893.01 Provisional/125: Telegram

The Third Secretary of Embassy in China (Allison) to the Secretary of State

111. Bos, Chinese Secretary of the Netherlands Legation on visit to Nanking, told me in strict confidence this morning that during a recent conversation in Shanghai with Tang Shao Yi,58 he obtained the distinct impression that Tang would become the titular head of the [Page 194] Reformed Government of Central China if the Japanese authorities should display anything like a reasonable attitude. Tang determinately holding out for assurances with regard to the extent of Japanese control over Chinese industry in the occupied areas, as well as the manner in which political control is to be exercised. Seemingly Tang believes the Japanese are so anxious to obtain a man of his prestige and experience to take the lead in the new government that they will go far towards meeting his requirements.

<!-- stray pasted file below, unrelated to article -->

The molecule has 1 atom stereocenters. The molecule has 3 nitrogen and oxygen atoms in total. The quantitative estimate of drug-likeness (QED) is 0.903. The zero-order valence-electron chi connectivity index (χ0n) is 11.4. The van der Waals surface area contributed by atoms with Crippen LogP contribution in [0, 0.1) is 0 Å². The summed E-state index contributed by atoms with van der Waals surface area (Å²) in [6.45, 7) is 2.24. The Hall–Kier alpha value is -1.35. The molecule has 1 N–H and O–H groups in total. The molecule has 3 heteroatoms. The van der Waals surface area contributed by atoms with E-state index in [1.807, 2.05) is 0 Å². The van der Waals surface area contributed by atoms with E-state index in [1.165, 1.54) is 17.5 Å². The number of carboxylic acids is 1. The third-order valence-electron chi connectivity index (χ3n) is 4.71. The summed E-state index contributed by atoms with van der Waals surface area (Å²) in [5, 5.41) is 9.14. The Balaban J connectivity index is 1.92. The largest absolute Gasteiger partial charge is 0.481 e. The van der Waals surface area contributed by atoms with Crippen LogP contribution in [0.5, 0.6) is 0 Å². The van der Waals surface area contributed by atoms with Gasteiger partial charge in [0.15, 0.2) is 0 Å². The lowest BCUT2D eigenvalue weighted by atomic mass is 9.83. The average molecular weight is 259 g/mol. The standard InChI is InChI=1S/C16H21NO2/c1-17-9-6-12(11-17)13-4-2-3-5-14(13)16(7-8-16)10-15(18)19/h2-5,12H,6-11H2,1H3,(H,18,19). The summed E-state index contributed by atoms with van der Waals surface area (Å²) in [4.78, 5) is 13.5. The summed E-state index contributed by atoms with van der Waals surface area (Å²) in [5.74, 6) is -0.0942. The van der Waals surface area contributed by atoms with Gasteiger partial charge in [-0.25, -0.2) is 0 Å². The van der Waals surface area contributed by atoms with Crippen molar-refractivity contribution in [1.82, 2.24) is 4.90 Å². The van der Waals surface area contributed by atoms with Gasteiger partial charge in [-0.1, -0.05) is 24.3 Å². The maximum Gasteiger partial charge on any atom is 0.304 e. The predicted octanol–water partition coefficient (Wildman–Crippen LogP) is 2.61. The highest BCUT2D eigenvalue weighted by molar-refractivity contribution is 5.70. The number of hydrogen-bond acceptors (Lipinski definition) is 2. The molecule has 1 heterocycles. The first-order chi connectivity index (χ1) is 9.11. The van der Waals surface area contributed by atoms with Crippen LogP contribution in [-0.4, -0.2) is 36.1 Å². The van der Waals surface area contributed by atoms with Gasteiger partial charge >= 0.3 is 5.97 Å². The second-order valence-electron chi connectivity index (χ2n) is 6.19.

Tang told Bos that he believed the Japanese intend to place the major emphasis on agrarian development with a view to improving the standard of living of the Chinese farmer so that he can purchase Japanese manufactured goods. Chinese raw materials will then be exploited by the Japanese for use in Japan or by Japanese companies in China.

As a result of his conversation, Bos believes that Tang’s attitude is due to a combination of two main factors; (1) a sincere belief that the good which can be accomplished for the benefit of the millions of Chinese in the occupied areas will outweigh any possible sacrifice Tang will make, and (2) a hatred of the Kuomintang and its blue shirt terrorists who Tang states are responsible for the recent murders in Shanghai of two of his close friends.

Sent to Embassy [at] Hankow, repeated to Peiping and Shanghai. Shanghai please mail to Tokyo.

  1. Chinese Prime Minister in 1912.